10 Questions with Sara Nelson, Editorial Director of Books and Kindle at Amazon.com
If the 15th century was the Age of Discovery and the 19th century was the Age of Empire, future generations will likely look back on the 2000s and dub this period the Age of Big Faceless Corporations. Google, Microsoft, Apple and Twitter: our lives are shaped and directed by these amorphous and impersonal entities, and possibly the most notoriously amorphous and impersonal of them all is Amazon.
Never one to respond in a personal way, when an automated response will do, Amazon’s lack of human touch seems as ingrained into its culture as tracks on a circuit board. But all that is changing, because behind the scenes, Amazon has quietly been replacing its autobots with real people, and one of these people is Sara Nelson, Editorial Director of Books and Kindle. Nelson, previously the Editor in Chief of Publisher’s Weekly and Books Director at Oprah’s O Magazine, heads the team responsible for, amongst other things, picking Amazon’s Best Books of 2013. She kindly agreed to answer ten questions about how the most powerful bookseller in the world chooses which books are best.
How did you and your team come up with the list?
The Best Books of the Year is an annual feature that includes the Amazon.com editors’ picks for the Top 100 Books of the Year as well as Top 20 lists in over two dozen categories. The categories range from Children’s & Teen to Cookbooks to Digital Singles, among others. We also have a feature highlighting Celebrity Picks.
We read a ton of books each year — and I mean a ton. This list represents a culmination of what our team of book editors believe to be the best. We spend a lot of time — reading, discussing and often times arguing — to curate this handpicked list for readers. To determine the final list for the Best Books of the Year, my team will look at past Best Books of the Month lists, which is the top 10 books of the month chosen by our team of editors, and any other noteworthy books.
We see the list as an opportunity to introduce our customers to new books, and with the holiday season right around the corner, it gives them gift ideas for their family and friends. Since the top 100 books include everything from literary masterworks to genre fiction to nonfiction, there's something for everyone.
If the process involved a discussion (and I'm guessing it did!) was that discussion a lively one?
The discussion around developing our Best Books of the Year is always lively. Our team of editors is very passionate about books and it’s easy to see when we meet to discuss this list. We get together regularly to discuss what we liked and didn’t like, hoping that our favorite book will make it to the top of the list.
Your personal favorite?
The Goldfinch — it’s the best book I read all year.
(I liked it too — my review is here).
Any books you were sad didn't make it onto the list?
I think of myself as a careful, critical reader — but still, I seem to like more things than we have room for. Which suggests that there are many many good writers, publishers and publishing programs out there. But there can be only 10 top 10, etc. Besides, this is a team effort and sometimes, try as I might to twist the team’s collective arm, sometimes we disagree on specific titles and our votes cancel each other out.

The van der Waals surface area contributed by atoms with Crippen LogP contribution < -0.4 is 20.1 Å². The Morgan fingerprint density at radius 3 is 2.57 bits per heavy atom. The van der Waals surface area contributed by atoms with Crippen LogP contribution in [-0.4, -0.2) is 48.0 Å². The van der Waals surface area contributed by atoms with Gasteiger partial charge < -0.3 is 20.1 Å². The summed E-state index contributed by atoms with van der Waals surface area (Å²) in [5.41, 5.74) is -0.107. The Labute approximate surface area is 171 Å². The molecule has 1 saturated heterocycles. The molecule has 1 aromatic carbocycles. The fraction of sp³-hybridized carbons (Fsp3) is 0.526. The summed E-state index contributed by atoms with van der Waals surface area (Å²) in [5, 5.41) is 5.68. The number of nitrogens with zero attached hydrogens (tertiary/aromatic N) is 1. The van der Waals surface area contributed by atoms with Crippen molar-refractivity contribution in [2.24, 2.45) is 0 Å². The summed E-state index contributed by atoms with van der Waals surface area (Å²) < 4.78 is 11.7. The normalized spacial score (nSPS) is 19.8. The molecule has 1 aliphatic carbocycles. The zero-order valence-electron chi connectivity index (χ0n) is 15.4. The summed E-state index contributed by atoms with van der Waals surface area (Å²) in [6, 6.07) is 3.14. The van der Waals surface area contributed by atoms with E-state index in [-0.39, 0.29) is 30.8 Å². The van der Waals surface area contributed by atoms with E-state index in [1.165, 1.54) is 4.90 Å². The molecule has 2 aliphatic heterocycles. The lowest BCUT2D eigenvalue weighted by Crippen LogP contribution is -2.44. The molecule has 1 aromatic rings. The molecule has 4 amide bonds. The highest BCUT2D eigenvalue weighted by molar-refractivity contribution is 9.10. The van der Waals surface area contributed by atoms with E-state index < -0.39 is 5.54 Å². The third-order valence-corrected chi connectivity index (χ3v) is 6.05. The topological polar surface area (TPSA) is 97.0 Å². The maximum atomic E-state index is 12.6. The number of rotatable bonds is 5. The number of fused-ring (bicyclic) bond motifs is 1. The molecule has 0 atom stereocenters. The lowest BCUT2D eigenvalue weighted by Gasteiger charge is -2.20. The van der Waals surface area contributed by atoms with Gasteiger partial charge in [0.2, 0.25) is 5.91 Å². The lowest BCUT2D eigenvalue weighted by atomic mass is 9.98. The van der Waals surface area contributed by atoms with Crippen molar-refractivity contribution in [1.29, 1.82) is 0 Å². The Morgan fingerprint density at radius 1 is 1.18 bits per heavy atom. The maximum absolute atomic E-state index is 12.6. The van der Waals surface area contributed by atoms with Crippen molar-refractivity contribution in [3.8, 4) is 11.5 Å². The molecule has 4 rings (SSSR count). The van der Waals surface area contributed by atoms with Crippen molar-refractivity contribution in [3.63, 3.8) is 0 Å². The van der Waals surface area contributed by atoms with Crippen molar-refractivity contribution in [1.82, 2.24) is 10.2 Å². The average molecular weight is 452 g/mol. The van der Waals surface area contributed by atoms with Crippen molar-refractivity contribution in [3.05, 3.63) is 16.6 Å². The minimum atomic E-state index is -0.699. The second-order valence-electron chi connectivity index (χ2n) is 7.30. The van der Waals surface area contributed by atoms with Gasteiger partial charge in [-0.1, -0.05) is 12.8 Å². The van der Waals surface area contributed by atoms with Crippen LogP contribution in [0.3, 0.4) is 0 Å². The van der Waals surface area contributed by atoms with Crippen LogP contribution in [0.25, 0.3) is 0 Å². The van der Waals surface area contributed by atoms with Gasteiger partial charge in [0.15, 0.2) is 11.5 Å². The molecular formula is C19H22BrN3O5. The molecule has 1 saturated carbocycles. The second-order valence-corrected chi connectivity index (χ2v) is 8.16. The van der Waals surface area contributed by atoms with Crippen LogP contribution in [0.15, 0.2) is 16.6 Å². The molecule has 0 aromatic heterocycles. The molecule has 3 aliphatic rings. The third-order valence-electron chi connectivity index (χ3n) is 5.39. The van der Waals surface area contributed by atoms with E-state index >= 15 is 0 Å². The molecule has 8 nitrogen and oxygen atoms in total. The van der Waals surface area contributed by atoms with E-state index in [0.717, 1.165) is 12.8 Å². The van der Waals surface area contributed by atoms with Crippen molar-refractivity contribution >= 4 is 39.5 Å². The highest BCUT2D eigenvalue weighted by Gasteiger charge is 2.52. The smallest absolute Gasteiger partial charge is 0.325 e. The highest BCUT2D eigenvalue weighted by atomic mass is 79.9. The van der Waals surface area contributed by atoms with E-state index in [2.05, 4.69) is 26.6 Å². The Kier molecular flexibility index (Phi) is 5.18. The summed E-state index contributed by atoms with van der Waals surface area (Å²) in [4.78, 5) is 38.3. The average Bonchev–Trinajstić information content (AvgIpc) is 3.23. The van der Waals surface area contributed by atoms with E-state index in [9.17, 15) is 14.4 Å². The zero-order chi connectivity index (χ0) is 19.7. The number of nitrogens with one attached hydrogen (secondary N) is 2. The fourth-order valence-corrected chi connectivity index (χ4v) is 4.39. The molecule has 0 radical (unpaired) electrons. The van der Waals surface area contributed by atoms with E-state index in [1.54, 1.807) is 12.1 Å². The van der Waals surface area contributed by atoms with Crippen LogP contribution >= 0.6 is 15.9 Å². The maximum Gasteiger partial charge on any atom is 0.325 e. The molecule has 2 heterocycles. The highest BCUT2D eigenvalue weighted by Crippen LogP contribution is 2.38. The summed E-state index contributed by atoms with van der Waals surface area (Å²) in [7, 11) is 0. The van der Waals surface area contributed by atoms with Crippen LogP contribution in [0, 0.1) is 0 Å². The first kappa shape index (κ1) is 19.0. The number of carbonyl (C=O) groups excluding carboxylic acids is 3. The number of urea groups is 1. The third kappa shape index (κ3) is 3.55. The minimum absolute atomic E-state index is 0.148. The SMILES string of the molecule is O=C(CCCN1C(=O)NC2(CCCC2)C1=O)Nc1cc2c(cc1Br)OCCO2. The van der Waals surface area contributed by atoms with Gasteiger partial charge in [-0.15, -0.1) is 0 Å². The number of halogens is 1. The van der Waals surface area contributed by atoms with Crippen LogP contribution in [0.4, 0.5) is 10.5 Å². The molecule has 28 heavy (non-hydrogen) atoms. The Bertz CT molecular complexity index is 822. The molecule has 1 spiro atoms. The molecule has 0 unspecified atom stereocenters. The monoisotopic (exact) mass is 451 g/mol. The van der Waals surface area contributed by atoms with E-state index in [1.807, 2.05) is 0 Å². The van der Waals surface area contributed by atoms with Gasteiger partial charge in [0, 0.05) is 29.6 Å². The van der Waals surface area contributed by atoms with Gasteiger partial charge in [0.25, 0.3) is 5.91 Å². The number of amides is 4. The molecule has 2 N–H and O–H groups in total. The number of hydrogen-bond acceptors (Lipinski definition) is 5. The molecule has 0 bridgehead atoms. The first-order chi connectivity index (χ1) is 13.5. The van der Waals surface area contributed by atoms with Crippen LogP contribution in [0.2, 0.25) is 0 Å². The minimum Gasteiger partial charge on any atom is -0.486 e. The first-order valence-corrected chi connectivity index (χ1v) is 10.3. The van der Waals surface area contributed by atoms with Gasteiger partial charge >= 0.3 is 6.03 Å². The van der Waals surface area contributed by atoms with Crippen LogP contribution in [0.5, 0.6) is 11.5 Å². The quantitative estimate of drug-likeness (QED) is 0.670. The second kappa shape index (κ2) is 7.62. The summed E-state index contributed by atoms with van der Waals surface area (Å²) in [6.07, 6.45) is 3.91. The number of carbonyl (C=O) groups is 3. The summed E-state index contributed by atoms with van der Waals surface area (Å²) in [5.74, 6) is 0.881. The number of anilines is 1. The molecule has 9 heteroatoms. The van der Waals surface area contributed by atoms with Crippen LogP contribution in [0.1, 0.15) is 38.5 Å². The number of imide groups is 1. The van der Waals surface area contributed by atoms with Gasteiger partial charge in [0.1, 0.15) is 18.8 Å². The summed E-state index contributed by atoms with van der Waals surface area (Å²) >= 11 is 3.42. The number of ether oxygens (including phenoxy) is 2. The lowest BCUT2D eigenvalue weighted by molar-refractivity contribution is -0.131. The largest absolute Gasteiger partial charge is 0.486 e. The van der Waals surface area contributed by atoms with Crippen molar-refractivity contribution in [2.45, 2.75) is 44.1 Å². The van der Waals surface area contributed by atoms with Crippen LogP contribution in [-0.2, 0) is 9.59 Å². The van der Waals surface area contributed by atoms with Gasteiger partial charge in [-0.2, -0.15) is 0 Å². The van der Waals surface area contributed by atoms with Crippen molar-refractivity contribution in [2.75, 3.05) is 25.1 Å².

In a 2009 New York Times article titled “Serving Literature by the Tweet”, you mentioned that you were in favor of 'anything that takes the starch out of' serious literature. Was 'non-starchiness' an important factor when choosing the list?
I do drive the team a little nuts sometimes because I keep repeating: No Homework! A book you don’t really want to read but feel you “have to” is so often a book that doesn’t get read. Which is not to say we don’t look at serious books and take them seriously. But I truly believe that what readers want to know most of the time is not so much “Where does this book fit into the literary landscape?” as “Do I want to take it with me for the weekend?”
I'm personally really interested to see four non-fiction books in the top ten. Does that reflect the popularity of non-fiction, or just the strength of those particular books?
We like to create a balance of fiction and nonfiction on the list, and I think it was a very strong year for all books — both fiction and nonfiction.
Amazon is now a publisher in its own right, yet I didn't spot any books published by Amazon on the list. How do you see that changing?
We look at books from many publishers, including Amazon. Coming Clean by Kimberly Rae Miller is on the list and was published by Amazon Publishing. Also, in our Digital Singles category, several of the books are independently published using Kindle Direct Publishing.
Do you expect the list for 2014 to be very different from 2013?
It’s impossible to say, as we’ve just begun reading 2014 titles. I just hope it’s as great a year as 2013 was in all types and genres.
If Fifty Shades of Grey had been published in 2013, would it have made the list?
It didn’t make our list last year, but it did make the best seller list!
What are you reading right now?
A great novel about the Dreyfus affair called An Officer and a Spy, a fun novel about a mysterious woman called Belle Cora, and Gary Shteyngart’s memoir Little Failure.
Thank you Sara! And here's the books which she and her team picked as the top ten of 2013:
- The Goldfinch by Donna Tartt
- And the Mountains Echoed by Khaled Hosseini
- Thank You for Your Service by David Finkel
- Life After Life by Kate Atkinson
- Pilgrim's Wilderness: A True Story of Faith and Madness on the Alaska Frontier by Tom Kizzia
Lawrence in Arabia: War, Deceit, Imperial Folly and the Making of the Modern Middle East
by Scott Anderson
- Tenth of December by George Saunders
- The Son by Philipp Meyer
- House in the Sky: A Memoir by Amanda Lindhout
- Eleanor & Park by Rainbow Rowell
To leave a comment